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Rock Creek Park Walking Tour
Item 5 of 8

While the lower floor of this former carriage house and homing pigeon coop was an art collective, the upper floor was a spy station in the middle of Rock Creek Park. During the Cold War, intelligence agents from the FBI used this space to observe the embassies of communist countries Czechoslovakia and Hungary. From 1971 into the 1990s, the alternative art space the Art Barn operated on the first floor. All the spy equipment was removed in 1992 and the building is part of Rock Creek Park, as it was throughout the twentieth century, and is maintained by the National Park Service.

  • Exterior of the former carriage house and spy station, with Hungarian embassy in the background, by Elliot Carter on Atlas Obscura (reproduced under Fair Use)
  • Looking through the grated windows of the former spy station, by Elliot Carter on Atlas Obscura (reproduced under Fair Use)

The two-story granite structure, built in the 1820s as a carriage house, stands next to Peirce Mill in what is now Rock Creek Park. The National Park Service acquired the building, which overlooks the embassies of Czechia (known as Czechoslovakia during the Cold War) and Hungary, in 1936. This vantage point made it a prime location for intelligence activities.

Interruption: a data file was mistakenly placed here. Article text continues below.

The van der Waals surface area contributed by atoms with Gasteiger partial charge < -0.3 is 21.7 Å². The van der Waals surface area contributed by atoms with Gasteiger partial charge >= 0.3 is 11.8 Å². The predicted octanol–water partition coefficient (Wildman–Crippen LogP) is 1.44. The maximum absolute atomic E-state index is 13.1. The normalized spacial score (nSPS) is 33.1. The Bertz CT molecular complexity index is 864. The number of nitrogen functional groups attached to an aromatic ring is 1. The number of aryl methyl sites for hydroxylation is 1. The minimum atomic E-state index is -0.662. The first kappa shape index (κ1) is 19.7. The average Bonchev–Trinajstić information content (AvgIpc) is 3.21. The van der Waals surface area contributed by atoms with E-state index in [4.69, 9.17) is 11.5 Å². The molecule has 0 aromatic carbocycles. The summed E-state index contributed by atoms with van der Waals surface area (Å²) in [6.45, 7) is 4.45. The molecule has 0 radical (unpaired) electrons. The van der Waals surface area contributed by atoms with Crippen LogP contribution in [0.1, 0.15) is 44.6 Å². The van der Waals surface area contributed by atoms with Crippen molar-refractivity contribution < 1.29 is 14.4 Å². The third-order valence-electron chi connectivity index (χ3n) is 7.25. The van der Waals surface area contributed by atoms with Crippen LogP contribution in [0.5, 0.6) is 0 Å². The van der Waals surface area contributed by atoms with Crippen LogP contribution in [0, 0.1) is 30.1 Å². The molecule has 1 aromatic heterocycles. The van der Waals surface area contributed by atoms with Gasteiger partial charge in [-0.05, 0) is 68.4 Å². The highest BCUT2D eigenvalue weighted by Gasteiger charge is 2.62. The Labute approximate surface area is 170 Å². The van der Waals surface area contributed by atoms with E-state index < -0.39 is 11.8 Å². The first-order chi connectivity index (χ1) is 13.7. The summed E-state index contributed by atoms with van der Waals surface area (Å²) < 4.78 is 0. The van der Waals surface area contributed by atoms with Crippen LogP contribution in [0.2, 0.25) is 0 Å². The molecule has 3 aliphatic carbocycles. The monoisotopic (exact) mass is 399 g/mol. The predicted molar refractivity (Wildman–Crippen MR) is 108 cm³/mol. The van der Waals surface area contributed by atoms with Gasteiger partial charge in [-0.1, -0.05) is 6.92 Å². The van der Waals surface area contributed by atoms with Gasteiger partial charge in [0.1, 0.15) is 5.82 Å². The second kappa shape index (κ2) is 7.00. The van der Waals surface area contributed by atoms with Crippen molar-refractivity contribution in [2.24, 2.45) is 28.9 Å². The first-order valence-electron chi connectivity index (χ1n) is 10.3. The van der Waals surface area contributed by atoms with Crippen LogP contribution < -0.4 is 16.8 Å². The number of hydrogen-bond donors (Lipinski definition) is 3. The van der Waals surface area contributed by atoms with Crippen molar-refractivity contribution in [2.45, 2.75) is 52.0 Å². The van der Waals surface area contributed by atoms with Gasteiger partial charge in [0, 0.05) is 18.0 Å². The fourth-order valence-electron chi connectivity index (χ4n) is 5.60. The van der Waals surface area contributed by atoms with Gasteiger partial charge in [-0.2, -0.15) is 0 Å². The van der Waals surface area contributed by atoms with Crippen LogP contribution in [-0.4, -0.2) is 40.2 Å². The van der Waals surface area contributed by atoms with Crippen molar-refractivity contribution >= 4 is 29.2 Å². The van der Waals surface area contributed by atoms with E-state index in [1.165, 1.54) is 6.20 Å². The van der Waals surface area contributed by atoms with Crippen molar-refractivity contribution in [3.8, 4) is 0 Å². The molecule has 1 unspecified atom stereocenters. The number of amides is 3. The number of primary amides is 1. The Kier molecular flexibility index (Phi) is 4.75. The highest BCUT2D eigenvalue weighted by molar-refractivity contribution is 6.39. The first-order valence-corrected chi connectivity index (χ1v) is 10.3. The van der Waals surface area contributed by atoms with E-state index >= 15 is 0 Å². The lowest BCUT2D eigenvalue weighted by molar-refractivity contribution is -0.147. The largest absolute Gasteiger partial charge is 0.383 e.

During the Cold War, intelligence officers from the FBI went up to the attic of the building and went through a padlocked door and behind a false wall to access the listening station. The area was once a coop for homing pigeons. Within the listening station, agents took pictures through grated windows and monitored bugging equipment. Spy activities continued until midway through 1992.

An alternative art collective, the Art Barn, used the downstairs space of the building for several decades beginning in 1971, all while spies worked upstairs. After the removal of the spy equipment in 1992, the Art Barn, which had long known about the activities of its neighbors, made public the information about the spy station at the Spy Club in downtown Washington. The Art Barn's space is now a small museum area, and the upper floor is in an employees-only part of the building. Public access is determined on a case-by-case basis by individual parl rangers.

Achenbach, Joel. Getting the Bugs out of the Art Barn, Washington Post. December 1st 1992. Accessed September 21st 2020.

Carter, Elliot. Peirce Mill Spy Station, Atlas Obscura. Accessed September 21st 2020.

DeFerrari, John. Rock Creek Park's Historic Peirce Mill Recalled to Life, Streets of Washington. September 25th 2011. Accessed September 21st 2020.

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